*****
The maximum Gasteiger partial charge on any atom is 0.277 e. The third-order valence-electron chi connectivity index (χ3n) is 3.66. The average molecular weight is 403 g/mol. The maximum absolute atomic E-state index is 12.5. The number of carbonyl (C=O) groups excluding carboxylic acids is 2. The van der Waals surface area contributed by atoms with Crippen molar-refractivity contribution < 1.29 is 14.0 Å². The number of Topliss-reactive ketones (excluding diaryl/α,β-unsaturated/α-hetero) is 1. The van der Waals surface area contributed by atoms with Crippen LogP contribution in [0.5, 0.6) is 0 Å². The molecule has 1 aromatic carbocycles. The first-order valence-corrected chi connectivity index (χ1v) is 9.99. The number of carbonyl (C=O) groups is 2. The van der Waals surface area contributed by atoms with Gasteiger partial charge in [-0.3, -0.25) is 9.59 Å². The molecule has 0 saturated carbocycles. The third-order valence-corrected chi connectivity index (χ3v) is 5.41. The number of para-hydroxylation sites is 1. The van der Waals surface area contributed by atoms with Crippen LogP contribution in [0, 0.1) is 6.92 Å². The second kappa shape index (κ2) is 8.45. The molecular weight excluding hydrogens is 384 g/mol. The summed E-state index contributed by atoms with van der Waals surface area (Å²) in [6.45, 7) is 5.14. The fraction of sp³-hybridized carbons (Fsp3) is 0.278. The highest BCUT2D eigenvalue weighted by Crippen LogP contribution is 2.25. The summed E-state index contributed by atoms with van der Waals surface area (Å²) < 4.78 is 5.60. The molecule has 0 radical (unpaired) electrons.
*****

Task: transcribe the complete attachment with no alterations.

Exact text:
The maximum Gasteiger partial charge on any atom is 0.277 e. The third-order valence-electron chi connectivity index (χ3n) is 3.66. The average molecular weight is 403 g/mol. The maximum absolute atomic E-state index is 12.5. The number of carbonyl (C=O) groups excluding carboxylic acids is 2. The van der Waals surface area contributed by atoms with Crippen molar-refractivity contribution < 1.29 is 14.0 Å². The number of Topliss-reactive ketones (excluding diaryl/α,β-unsaturated/α-hetero) is 1. The van der Waals surface area contributed by atoms with Crippen LogP contribution in [0.5, 0.6) is 0 Å². The molecule has 1 aromatic carbocycles. The first-order valence-corrected chi connectivity index (χ1v) is 9.99. The number of carbonyl (C=O) groups is 2. The van der Waals surface area contributed by atoms with Gasteiger partial charge in [-0.3, -0.25) is 9.59 Å². The molecule has 0 saturated carbocycles. The third-order valence-corrected chi connectivity index (χ3v) is 5.41. The number of para-hydroxylation sites is 1. The van der Waals surface area contributed by atoms with Crippen LogP contribution in [0, 0.1) is 6.92 Å². The second kappa shape index (κ2) is 8.45. The molecular weight excluding hydrogens is 384 g/mol. The summed E-state index contributed by atoms with van der Waals surface area (Å²) in [6.45, 7) is 5.14. The fraction of sp³-hybridized carbons (Fsp3) is 0.278. The highest BCUT2D eigenvalue weighted by Crippen LogP contribution is 2.25. The summed E-state index contributed by atoms with van der Waals surface area (Å²) < 4.78 is 5.60. The molecule has 0 radical (unpaired) electrons.